Tuesday, September 29, 2009

Pentaho Report Designer 3.5: Not mand...

How to set up not mandatory parameters

When creating parameters in Pentaho Report Designer 3.5, you can definie if the paramater is mandatory or not.

Imagine we have a query like this one to feed our report:






channel = ${channel} AND

media = ${media}


I define two parameters for this report: channel and media. The end user will be able to choose a value for these parameters once they call the report. In the query you define the parameter like this: ${parameter_name}. This is fairly easy so far, but how do we configure the report if we want to allow the users to choose either one media value or non (=showing all media types)?

This is not difficult to implement, if you know how to do it. Basically, you have to change your query to this:






channel = ${channel} AND

(media = ${media} OR 0 = IFNULL(${media},0)


Basically, if the user doesn't choose any value for media, the media value will be set to NULL (as in "no value"). So I changed the query to include "(media = ${media} OR 0 = IFNULL(${media},0)", which basically says: If there is a media value, apply it, if not, return all the media types (=no filter). So depending on which part is TRUE, the query result will change!

Now this is a fairly wonderful way to implement this. The only problems are that the Null value/No filter will be only available when you call the report in the first go, once you changed the Media to "TV" in example, the drop down menu (or whatever display type you chose) doens't offer a NULL value any more. Also, it would be great to be able to rename the NULL value for the end user individually, in example to "All Media Types".

Monday, September 28, 2009

Pentaho Kettle: Using Full Outer Join

Today I came across a special use case for an outer join. I was planning to set up an ETL process that imports yesterday's revenue summary by summarizing the input of two tables.

The main problem was, that we might not have made any revenue yesterday at all, or there might be only revenue in one table but not the other.

Basically, if revenue figures exist in both tables, the process would be following:
- input data from table 1: date, service name, revenue_cars
- input data from table 2: date, service name, revenue_carparts

- join the tables, so that the output looks like: date, service name, revenue_cars, revenue_carparts
The problem is, as mentioned, that not every day data will be available in both tables. So I would have to implement a logic like this one:

  • IF input data table 1 NOT EMPTY AND input data table 2 EMPTY THEN output only data of table 1.
  • IF input data table 2 NOT EMPTY AND input data table 1 EMPTY THEN output only data of table 2.
  • IF input data table 1 NOT EMPTY AND input data table 2 NOT EMPTY THEN JOIN everything and output it.

All this can be achieved by using a FULL OUTER JOIN.

So your process in Kettle should be as follows:

  1. Drag and drop two "table input" steps into the working area and define the settings. Our query looks like this:For table1:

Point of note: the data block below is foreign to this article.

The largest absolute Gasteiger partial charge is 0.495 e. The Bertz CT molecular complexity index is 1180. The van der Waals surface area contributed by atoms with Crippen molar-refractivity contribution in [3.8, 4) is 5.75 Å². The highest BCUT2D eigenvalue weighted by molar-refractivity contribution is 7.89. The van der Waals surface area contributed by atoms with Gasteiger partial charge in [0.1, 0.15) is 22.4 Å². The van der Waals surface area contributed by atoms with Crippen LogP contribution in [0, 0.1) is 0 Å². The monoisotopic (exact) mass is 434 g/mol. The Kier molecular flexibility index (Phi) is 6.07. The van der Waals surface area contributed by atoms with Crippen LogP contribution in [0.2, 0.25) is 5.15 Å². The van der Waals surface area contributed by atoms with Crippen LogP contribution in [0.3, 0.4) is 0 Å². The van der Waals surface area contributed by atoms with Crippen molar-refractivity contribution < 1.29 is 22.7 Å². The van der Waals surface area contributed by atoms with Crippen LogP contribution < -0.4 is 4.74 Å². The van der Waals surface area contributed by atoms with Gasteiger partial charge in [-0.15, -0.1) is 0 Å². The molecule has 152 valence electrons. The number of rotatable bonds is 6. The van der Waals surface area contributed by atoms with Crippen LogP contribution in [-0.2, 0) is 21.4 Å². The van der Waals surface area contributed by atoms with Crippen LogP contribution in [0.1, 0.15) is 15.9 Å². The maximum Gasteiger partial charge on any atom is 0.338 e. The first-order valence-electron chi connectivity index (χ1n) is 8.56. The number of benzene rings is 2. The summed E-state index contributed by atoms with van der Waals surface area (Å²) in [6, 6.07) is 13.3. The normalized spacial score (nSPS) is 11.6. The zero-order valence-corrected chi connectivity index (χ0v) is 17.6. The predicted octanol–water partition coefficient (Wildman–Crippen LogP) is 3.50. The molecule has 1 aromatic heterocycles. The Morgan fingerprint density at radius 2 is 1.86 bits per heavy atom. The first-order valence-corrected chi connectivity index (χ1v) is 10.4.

COUNT(*) AS count
    GROUP BY 1,2
    For table2:
    COUNT(*) AS count,
    SUM(rev) AS rev_sum
    GROUP BY 1,2
  2. For each of them add a sort step and connect them with the table input. Make sure you sort the relevant fields in ascending order (in our case this is date and service_name).
  3. Drag and drop a Join step on the working area, connect them with the two sort steps and then define the two sort steps as input.

In this screenshot you can also see a Group By Step. This one is not in use at all. But in case you want to check if there is any output of this step, the group by step has an option called "Always give back a result row", which, when ticked, will set the aggregation to 0 (Zero). This might be useful in some cases. This is different to the Detect Empty Stream step, which only gives back a completely empty row in any case.

Ok, so now we have the FULL OUTER JOIN working. Have a look at the output by exporting it into a text or Excel file. You will see that in case both result sets didn't match, the number fields (count and rev_sum) are blank. As we want to use these fields later on in calculations, we have to assign a default value in case the number field is null.

Insert a If field value is null step, connect it to the previous step and double click on it afterwards. Tick "Select fields" and in the fields table add  count and rev_sum and assign a default value of 0 (Zero) to them.

Another thing that you will also have recognized by looking at the output is that we have now two additional fields: service_name_1 and date_1.

So now we have to do a check. In case there are matching values in both results, both

  • date and data_1 and
  • service_name and service_name_1
will be populated. If it is not in both, only one of them will be populated. So we are going to create a new variable called service_name_new and date_new that are going to replace the old ones in a "Modified Java Script Value" Step. Drag and drop this step on the working area and connect it with the Merge Join Step. Douple click on the Modified Java Script Value  Step and insert following script plus tick "Compatibility Mode":

if (service_name.isNull()) {
var service_name_new=service_name_1;
var service_name_new=service_name;

if (date.isNull()) {
var date_new=date_1;
var date_new=date;

Add service_name_new and date_new as output fields and define the type. Then add a Select values Step and add all the fields, but not service_name_1, service_name, date, date_1. Add another step to export it into Excel in example. Our whole process should look like this now (please ignore that some connection have the copy sign, this will not be the case with your process):